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Lucifer’s Banker: The Untold Story of How I Destroyed Swiss Bank Secrecy

3.98  ·  Rating details ·  517 ratings  ·  51 reviews
As a private banker working for the largest bank in the world, UBS, Bradley Birkenfeld was an expert in Switzerland’s shell-game of offshore companies and secret numbered accounts. He wined and dined ultrawealthy clients whose millions of dollars were hidden away from business partners, spouses, and tax authorities. As his client list grew, Birkenfeld lived a life of money ...more
Kindle Edition, 322 pages
Published October 30th 2016 by Greenleaf Book Group Press
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Average rating 3.98  · 
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Nov 07, 2018 rated it did not like it  ·  review of another edition
Shelves: actual-trash
I’m just going to come right out and say it: this book has a Grade 1 ick factor.

I want to burn this book. If I became a whistleblower and got awarded $104 million, I would spend it purchasing every copy of this book and burn them. And then print copies just to burn them again.

I hate this guy for so many reasons. He refers to himself as "a real American tax hero" with a straight face. More than once. He clearly sees himself as a badass Wild West gunslinger (the word "gunslinger" actually got use
Xavier Shay
Dec 07, 2016 rated it did not like it  ·  review of another edition
In the hands of a good journalist this could have been 5 star material. Author becomes investment banker, makes a killing in Switzerland helping US citizens evade taxes, whistleblows the whole thing, spends 3 years in jail, gets $100M reward from the IRS for the largest ever recovery of taxes.

Unfortunately the author spends the entire book trying to convince you that he's a rich angry douche bag, and it's nearly unreadable. I was begging the judge to put him away.
Book Him Danno
Dec 02, 2016 rated it it was amazing  ·  review of another edition
A tell all story by a former American banker who worked for the Swiss bank UBS. The information he provided broke the Swiss banks secrecy and made it possible for the US Government to obtain previously withheld banking information for US citizens. Although he was prosecuted, and served prison time, he was given a whistle blower reward over $104 million based on the amount of taxes collected by the IRS. Should he have been sentenced to prison? That is up to each reader to decide after reading the ...more
Mar 05, 2017 rated it liked it  ·  review of another edition
Lucifer’s Banker by Bradley Birkenfeld (3 Stars)

Thank you to the publisher and NetGalley for an advance copy of this book in return for an honest review.

This tell-all tale of Swiss banking and tax evasion by the super-wealthy is written in the same vein as Frank Abagnale’s Catch Me If You Can. You need to get past the author’s arrogance (and, wow, there’s a lot of that!), self-serving interests and smarter than thou attitude and just take in the story. At the beginning, I was ready to just give
Jul 16, 2018 rated it really liked it  ·  review of another edition
Oh my. Rarely have I so strongly disliked an author after only a few pages. And yet, despite that, I found it an interesting read. Perhaps because it reinforced my stereotype of Switzerland:: fast cars, fast women, fast fortunes, all fueled by dirty money. While a visit to Geneva has disabused me of this prejudice, that’s the kind of life Birkenfeld chose for himself. He likes to portray himself as a whistleblower who defied powerful institutions to protect the people, but he discovered his ethi ...more
Gary F
Feb 26, 2017 rated it it was ok
Nothing more than a vanity project

Hugely disappointing book that I was really looking forward to reading. Instead of giving inside info on the inner workings of Swiss banking and the fraud associated with it we get a nonstop rant by a guy who seems every bit as unlikable as the criminals he exposed. So much of this book really seems shallow and incoherent so don't make same mistake I made and buy it thinking it will be one of those great inside story expose. The hypocrisy of the author it's pre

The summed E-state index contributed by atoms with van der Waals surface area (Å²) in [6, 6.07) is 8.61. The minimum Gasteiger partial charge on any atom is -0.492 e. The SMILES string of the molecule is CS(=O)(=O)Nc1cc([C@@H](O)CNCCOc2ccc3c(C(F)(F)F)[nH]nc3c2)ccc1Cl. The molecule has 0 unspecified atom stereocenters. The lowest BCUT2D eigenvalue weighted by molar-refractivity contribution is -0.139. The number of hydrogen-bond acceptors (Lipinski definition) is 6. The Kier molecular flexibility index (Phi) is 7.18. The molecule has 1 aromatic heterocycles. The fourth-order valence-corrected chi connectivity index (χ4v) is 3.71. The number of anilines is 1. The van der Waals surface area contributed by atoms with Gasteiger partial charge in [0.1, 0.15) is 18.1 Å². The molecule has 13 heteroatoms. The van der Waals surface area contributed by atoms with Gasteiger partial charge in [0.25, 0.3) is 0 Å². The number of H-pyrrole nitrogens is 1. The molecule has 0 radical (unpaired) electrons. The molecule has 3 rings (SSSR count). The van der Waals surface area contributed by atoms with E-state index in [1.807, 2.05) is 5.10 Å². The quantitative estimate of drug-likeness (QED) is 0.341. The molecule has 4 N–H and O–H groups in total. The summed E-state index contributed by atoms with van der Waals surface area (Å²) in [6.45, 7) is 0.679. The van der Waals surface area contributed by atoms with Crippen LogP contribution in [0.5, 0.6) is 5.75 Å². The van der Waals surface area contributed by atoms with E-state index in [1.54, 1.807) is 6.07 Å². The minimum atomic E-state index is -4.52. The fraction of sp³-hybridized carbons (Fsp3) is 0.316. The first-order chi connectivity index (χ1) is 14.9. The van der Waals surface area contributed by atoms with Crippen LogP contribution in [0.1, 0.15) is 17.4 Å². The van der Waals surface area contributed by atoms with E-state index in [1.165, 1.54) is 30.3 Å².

The book seems like a very subjective take and I have no time to dig deeper. Birkenfeld claims to have brought UBS to its knees by blowing the whistle on their recruitment of and banking practices for wealthy American clients hiding assets from the IRS. I don’t know if others were involved. Birkenfeld does a great job of simplifying the process and the players. Since UBS settled with the USG, I don’t believe citizens in rule of law countries can hide their assets in Switzerland like they used to ...more
Athan Tolis
Mar 20, 2017 rated it really liked it  ·  review of another edition
Shelves: business, biography
It is nigh-on impossible to like Bradley Birkenfeld. I almost quit reading his book more than once, because I really could not stand him. He comes across as vapid, self-centered, self-aggrandizing, juvenile, sexist and, frankly, dumb. His favorite topic, right through the book, is his good self. The way he sees it, the world revolves around him. And it largely consists of cars, cigars, legs and swimming pools.

More damningly, and for all the talk about right and wrong, the impression I came away
Used 25% rule and dropped this book. Skimmed through the remaining 75% to get to the end. Good for him that he got reward, he deserves it but book is written very badly and it doesn't help that guy is narcissistic snob. If you can't root for the central character then there is no hope. When I took the book all I wanted to know was how Swiss handle their bank affairs and secrecy, intricate relationship with IRS. from private bankers perspective if he would have gone much deeper into his emotional ...more
Dec 03, 2016 rated it it was amazing  ·  review of another edition
Shelves: netgalley, biography
I received a free copy via Netgalley in exchange for a honest review.

This is a scary insight into the world of banking.
An absolutely amazing read which will leave you wondering who should you trust with your money!!
This may leave you hating the author.
Nefertiti Strong
It is rare to read a brutally honest story that has such a close reflection up the systems of government at play in our day to day lives.
The average American has no clue what their tax dollars should be doing or could be doing. If wealthy people & corporations were willing to pay what they weigh our society would be less desperate for the basics, but they are incentivized by corrupt officials whom only seek to keep their homes and cars paid for / bank accounts padded of the working class.

I read
Debbie's Book Vlog